Portal Interactive Lamp: PrototypeNovember 3rd, 2015 By hannahjgb
Prototyping Hannah Glazebrook
Physical implementation of a digital skybox.
I originally wanted to create a lamp that, when used, depicts the feeling of home and nostalgia in video games.
Proposal Feedback Received
A skybox may not be the way to best depict the game nostalgia. Instead, try to focus on images or colors that depict the game’s palette, and present them with an interesting way. Rather than cutting out random shapes in the clay lampshade, make sure that all changes to the form (cutouts, etc) have real meaning in the game depiction.
Utilizing the gameplay element in Portal, bring that visual component into a lamp that works as a “Portal” to other games. In Portal, players can cast Portals on various walls, and use them to travel through space to another location. It would be interesting to create lamps that utilize this gameplay element of portal to “transport” the user to another location by allowing them to look through the Portal into another world. I want to be able to use the lamp to bring people into the worlds they enjoy, and have some control and interactivity.
Feedback from Prototype Presentation
Bring more digital into the product.
Make a dome that is reflective on the inside, with a Portal persona on the outside. Use multicolored LEDs to change the inside of the dome to reflect the colors from different game palettes, evoking the color “feel” of the games, rather than physically painting the environment on the inside.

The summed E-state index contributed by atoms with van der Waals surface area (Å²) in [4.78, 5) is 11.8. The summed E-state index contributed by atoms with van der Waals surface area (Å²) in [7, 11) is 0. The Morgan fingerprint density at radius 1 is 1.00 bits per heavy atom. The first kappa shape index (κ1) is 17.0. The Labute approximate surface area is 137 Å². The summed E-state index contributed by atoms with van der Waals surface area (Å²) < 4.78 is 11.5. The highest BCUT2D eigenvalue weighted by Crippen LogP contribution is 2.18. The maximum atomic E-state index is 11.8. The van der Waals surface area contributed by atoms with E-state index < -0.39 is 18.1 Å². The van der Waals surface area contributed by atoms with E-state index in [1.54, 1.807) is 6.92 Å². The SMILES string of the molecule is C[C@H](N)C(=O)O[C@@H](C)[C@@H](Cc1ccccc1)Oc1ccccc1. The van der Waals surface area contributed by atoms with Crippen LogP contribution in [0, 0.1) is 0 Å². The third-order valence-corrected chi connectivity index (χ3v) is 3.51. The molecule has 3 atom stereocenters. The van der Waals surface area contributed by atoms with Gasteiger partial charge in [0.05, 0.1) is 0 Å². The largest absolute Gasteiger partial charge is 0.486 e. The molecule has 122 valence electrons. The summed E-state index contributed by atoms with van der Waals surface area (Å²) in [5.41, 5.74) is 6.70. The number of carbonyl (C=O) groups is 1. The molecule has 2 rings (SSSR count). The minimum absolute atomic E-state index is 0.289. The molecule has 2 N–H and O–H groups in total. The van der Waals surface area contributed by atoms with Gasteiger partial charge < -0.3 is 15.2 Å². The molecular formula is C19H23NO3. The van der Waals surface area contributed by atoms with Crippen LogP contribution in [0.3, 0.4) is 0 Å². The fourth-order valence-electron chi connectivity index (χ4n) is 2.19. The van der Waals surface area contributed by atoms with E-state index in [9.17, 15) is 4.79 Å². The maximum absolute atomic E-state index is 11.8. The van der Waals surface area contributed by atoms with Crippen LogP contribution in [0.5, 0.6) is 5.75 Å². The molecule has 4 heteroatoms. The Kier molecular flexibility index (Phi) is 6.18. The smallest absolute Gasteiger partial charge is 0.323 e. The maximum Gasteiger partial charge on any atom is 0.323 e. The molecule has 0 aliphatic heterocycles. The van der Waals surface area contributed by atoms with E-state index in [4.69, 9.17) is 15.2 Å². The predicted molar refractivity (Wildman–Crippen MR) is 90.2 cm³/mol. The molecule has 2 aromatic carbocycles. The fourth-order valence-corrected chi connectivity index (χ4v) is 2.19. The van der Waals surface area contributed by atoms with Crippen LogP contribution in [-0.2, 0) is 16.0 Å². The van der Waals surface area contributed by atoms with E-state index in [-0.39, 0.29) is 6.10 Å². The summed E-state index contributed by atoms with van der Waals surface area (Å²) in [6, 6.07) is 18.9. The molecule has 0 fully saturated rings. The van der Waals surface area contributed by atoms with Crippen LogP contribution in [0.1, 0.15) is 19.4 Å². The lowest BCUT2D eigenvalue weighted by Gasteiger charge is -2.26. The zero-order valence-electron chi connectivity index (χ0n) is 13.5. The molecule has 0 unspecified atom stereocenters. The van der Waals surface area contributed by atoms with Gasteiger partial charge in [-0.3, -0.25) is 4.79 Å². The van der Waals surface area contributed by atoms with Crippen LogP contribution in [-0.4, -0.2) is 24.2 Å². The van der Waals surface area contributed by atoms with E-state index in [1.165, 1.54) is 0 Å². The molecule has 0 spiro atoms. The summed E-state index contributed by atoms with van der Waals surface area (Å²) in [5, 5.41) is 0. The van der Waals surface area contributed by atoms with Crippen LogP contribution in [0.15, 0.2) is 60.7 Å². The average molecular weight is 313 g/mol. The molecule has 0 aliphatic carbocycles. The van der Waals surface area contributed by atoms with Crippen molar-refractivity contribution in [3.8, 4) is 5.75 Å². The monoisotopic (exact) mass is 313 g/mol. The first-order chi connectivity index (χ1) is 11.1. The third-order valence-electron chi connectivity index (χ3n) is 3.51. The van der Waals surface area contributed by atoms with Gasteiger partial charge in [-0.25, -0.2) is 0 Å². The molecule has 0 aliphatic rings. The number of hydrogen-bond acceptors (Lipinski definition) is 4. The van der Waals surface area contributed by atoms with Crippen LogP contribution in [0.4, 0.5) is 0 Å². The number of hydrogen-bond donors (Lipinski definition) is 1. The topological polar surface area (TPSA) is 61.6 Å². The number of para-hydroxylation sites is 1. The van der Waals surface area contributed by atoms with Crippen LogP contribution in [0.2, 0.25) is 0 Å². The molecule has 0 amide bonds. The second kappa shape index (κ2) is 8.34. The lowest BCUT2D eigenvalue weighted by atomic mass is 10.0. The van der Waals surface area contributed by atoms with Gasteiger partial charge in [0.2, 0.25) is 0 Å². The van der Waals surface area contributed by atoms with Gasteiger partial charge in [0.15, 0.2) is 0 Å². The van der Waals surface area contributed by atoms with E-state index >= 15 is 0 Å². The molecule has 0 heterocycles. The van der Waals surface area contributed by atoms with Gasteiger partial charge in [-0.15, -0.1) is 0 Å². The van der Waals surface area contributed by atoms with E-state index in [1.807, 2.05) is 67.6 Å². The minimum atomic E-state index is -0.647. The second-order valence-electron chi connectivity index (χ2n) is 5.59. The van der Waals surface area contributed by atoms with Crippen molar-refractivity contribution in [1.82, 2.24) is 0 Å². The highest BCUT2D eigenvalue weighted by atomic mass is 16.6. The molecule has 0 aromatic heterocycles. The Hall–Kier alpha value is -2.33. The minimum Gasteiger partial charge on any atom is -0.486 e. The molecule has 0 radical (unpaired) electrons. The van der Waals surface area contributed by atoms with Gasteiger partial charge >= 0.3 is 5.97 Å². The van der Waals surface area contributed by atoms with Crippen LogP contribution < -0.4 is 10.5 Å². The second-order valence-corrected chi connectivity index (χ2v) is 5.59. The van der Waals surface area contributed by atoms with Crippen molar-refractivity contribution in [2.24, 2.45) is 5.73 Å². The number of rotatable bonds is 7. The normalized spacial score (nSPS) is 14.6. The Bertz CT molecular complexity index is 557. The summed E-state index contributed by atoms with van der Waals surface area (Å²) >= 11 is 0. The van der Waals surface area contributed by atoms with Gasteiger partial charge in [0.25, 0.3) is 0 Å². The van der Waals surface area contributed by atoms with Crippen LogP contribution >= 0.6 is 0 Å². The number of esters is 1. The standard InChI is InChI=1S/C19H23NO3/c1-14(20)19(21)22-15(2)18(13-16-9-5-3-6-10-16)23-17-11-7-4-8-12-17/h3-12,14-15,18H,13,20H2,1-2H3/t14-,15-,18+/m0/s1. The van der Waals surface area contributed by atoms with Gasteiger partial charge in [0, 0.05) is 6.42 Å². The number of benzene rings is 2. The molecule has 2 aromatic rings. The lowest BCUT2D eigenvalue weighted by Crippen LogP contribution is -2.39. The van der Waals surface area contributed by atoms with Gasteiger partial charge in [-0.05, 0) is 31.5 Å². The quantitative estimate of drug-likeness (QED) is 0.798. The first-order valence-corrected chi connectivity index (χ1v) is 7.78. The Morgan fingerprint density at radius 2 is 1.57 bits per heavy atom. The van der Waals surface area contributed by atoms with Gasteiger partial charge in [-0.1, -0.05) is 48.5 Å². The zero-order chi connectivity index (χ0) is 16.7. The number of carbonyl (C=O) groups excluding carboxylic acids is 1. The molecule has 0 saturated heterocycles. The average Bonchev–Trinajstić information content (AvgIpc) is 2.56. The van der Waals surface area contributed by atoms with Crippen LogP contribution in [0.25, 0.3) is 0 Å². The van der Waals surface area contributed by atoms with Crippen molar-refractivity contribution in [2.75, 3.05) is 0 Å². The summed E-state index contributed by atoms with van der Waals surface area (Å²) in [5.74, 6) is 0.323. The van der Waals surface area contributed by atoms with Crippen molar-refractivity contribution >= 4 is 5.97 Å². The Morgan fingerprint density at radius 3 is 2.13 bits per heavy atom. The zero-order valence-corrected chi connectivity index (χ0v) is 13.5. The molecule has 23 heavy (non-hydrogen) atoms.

First Prototype: Interactive Lamp
For this part, I built a lamp using a coil technique and carved it to build in shapes and texture. I then built the lamp part by using Arduino and multicolored LEDs. When you turn the potentiometer, the color inside the lamp changes.
Second Prototype: Image Analysis with Affinity Designer
For this prototype, I found several images from the video games I love personally, and analyzed them using Affinity Designer to get the RGB values. I then used that “palette” to test glazes to see whether I could get accurate glaze coloring.
Second Prototype: Testing Glaze to match the palette
Third Prototypes: Modeling Epoxy and Acrylic Paint
For these prototypes, I used a modeling epoxy to make the domes by molding them to the shape of a wine tumbler, and painted the interior and exterior of the domes to match images selected from the games. For these, I have a Bioshock dome (left) and a Mass Effect dome. When looking through the portal on each, you can see the inside of the image. For the Bioshock dome, the exterior is Rapture (the underground city) and the inside is a walkway inside the city. For Mass Effect, the exterior of the dome is the Normandy SR-2 in orbit around a planet, and the inside of the dome is the bridge of the Normandy.
Domes with a portal. The interior is different from the exterior, representing passing through the portal to a different location in the world.
Challenges and Potential Solutions:
Executing the shape of the domes is challenging without slip-casting. I could make pinch or coil pots and carve them, or try and use slip molding or press molding in a mold that I 3D print.